Brand Matters: How Bright Is Your Green Light?
Green. Greener. Greenest. Just how would you rate your brand’s shade of green? Crayola lists nine different shades of green in its rankings of the top 50 crayon colors. From the original Green (ranked No. 21) to Caribbean Green (No. 6) to Asparagus (No. 26) to Screamin’ Green (No. 49), the hues of green are varied and eclectic. The same is true for brands’ environmental policies.
Some brands are extroverts in their environmental policies; others are introverts. When thinking of bold greens, consider Whole Foods, Prius, Ben & Jerry’s, Burt’s Bees, Tom’s of Maine, Aveda and Starbucks. These brands resonate with consumers as good corporate citizens. Multichannelers like Patagonia, Nau and VivaTerra are looked at as industry pioneers and icons with their very forthright environmental policies and positions. They are the original greens.
King Arthur Flour and Hanna Andersson show their greenness in more subtle ways, while many others, like Crate and Barrel and Nordstrom, are somewhere between these shades of green, experimenting and growing with their customers into their green skins with brand-appropriate environmental policies and communication strategies.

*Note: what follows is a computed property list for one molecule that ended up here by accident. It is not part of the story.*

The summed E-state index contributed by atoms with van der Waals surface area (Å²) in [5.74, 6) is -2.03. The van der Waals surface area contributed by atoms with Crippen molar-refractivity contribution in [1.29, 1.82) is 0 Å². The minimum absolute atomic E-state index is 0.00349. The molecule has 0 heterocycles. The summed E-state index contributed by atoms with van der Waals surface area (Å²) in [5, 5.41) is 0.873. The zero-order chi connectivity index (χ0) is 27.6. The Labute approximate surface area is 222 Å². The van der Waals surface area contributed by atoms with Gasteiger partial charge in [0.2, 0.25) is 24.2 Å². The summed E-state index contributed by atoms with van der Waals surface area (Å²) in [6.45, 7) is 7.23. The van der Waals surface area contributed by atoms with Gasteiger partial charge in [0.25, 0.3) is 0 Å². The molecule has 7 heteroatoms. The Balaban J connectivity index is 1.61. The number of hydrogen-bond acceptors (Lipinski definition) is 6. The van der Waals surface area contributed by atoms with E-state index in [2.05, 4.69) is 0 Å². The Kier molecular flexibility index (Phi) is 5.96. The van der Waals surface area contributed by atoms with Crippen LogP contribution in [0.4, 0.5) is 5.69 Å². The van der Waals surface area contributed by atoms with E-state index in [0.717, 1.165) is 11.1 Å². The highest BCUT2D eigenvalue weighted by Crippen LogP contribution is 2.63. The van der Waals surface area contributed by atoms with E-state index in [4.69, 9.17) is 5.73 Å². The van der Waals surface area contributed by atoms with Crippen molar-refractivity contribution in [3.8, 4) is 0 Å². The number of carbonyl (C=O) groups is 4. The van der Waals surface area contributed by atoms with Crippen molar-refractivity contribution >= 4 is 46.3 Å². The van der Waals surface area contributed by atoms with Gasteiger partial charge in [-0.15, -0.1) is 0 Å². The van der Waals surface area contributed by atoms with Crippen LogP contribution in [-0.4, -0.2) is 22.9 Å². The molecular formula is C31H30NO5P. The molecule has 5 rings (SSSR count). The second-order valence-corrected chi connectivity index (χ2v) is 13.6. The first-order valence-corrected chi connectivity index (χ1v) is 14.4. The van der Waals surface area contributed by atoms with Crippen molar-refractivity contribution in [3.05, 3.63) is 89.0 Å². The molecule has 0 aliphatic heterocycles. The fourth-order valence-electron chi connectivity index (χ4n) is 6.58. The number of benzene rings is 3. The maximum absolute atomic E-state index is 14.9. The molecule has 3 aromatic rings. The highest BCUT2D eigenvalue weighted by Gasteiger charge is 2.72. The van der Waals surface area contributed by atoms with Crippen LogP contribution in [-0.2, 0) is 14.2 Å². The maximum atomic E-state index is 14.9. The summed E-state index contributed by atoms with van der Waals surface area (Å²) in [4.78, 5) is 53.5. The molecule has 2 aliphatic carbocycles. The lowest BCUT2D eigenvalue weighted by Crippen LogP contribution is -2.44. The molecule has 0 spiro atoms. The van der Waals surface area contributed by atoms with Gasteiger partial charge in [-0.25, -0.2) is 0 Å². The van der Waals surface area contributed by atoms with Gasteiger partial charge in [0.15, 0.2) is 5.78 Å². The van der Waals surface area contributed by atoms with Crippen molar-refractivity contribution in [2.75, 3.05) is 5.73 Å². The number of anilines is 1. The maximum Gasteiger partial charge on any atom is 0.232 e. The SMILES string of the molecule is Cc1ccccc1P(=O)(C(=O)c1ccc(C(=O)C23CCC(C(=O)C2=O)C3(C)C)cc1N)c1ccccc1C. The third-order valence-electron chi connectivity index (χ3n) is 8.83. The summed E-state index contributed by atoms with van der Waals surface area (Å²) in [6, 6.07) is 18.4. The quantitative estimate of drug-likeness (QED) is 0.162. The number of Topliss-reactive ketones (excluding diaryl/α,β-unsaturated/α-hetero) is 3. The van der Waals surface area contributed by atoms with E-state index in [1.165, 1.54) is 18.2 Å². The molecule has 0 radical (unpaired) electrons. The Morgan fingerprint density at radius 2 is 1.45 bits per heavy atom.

Each and every brand is meant to serve up a unique customer experience and, thus, demands its own unique “greenness.” Customers do not expect a one-size-fits-all environmental policy. In fact, they are quite perceptive about “greenwashing” practices; that is, false or misleading environmental marketing claims. Environmental marketing agency TerraChoice outlines these self-explanatory “Six Sins of Greenwashing” on its Web site:
1. Sin of the Hidden Trade-off
2. Sin of No Proof
3. Sin of Vagueness
4. Sin of Irrelevance
5. Sin of Fibbing
6. Sin of Lesser of Two Evils
Be sure your brand is not in danger of falling into these traps.
Real Environmental Policies = Brand Authenticity
Today’s customers are very savvy. They expect your environmental policies to resonate authentically with your brand and to shine through several of your “marketing P’s”: products, pricing, promotions, places, packaging, processes and people. Take a look at how some marketers employ environmental strategies and tactics that enhance their distinctive brand positioning: